There is an economic benefit for payers and patients when using tomosynthesis, a more advanced form of mammography, to screen women for breast cancer at a time when adoption of the new technology is growing, researchers conclude in a study.
Commercial insurers may save at least $28 for every patient screened with three-dimensional mammography, also called tomosynthesis, and traditional digital mammography compared to using only traditional mammography. That's because reductions in follow-up diagnostic screening and improved detection of invasive cancers, according to a Jan. 12 study in the Journal of ClinicoEconomics and Outcomes Research (PDF). The study was funded by Hologic, one of two manufacturers that market tomosynthesis technology in the U.S.
Experts say tomosynthesis is better at detecting cancers in women with dense breast tissue and is less likely to bring women back to the doctor's office for diagnostic screening. But it's a new technology and few independent studies have been performed looking at the potential impact on spending.
“Tomosynthesis holds a lot of promise … in decreasing callbacks and increasing cancer detection,” said Dr. Christoph Lee, assistant professor of radiology at the University of Washington School of Medicine and an author of another study.
But, he added, the question researchers are asking is: “Is it going to be a cost-effective solution?”
Lee's study, to be published in February in the journal Radiology, conducted a cost-effectiveness analysis looking at a smaller group of women eligible for breast cancer screening, those patients with dense breast tissue. It found that using a combination of digital mammography and tomosynthesis to screen women with dense breasts would reduce callbacks, therefore reducing costs.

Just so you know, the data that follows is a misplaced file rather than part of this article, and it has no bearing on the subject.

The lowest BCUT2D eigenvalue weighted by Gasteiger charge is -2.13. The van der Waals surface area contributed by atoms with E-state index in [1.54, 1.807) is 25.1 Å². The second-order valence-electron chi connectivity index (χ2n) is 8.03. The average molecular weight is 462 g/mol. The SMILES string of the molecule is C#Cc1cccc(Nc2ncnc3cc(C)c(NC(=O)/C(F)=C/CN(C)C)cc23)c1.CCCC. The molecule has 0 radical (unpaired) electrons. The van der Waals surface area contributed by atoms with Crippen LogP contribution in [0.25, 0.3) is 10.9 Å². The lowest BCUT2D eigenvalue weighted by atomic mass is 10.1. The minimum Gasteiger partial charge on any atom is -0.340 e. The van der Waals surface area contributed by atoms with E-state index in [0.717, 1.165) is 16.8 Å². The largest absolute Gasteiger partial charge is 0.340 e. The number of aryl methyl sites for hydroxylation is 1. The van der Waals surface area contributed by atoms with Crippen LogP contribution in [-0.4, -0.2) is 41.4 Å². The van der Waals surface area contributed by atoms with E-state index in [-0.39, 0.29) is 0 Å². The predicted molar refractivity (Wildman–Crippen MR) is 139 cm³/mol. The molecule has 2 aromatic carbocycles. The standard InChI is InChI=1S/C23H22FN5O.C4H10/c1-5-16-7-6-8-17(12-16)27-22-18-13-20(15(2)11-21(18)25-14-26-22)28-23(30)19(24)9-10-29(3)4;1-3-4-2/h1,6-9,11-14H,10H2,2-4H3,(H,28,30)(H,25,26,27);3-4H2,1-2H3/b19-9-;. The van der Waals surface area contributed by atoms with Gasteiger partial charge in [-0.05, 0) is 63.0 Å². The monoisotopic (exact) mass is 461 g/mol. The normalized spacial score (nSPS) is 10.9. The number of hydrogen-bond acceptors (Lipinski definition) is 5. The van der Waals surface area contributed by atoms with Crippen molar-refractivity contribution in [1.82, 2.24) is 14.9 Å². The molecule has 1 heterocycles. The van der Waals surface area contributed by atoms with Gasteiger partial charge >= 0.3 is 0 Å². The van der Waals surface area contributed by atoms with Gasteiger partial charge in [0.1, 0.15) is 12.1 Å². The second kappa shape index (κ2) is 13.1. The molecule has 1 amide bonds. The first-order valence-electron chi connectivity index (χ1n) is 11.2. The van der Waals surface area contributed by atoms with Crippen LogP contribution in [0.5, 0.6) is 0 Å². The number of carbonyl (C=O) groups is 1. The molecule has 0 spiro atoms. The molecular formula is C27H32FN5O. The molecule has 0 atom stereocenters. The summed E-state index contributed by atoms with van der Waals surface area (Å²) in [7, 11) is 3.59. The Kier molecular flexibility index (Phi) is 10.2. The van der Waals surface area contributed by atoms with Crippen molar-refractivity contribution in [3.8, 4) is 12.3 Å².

Lee said he received a fellowship funded by the Association of University Radiologists and GE Healthcare, the other manufacturer of tomosynthesis machines. He said the grant was unrestricted.
The technology used to screen women for breast cancer is becoming more advanced. Since Hologic's machine first received marketing approval in 2011, at least 950 healthcare providers are using Hologic's technology. And starting Jan. 1, Medicare began covering 3-D mammography. It's now expected that commercial insurers will follow suit.
Undergoing a mammogram with reduced callback rates may be particularly beneficial for women with high-deductible health plans. The Patient Protection and Affordable Care Act requires coverage of mammography screening at no cost to the patient—but not the diagnostic screening that follows when a woman is called back.
“Consumers will start to ask for it,” said Dr. Laurie Fajardo, professor of radiology at University of Iowa Health Care and co-author of the study published in the Journal of ClinicoEconomics and Outcomes Research.
Follow Jaimy Lee on Twitter: @MHjlee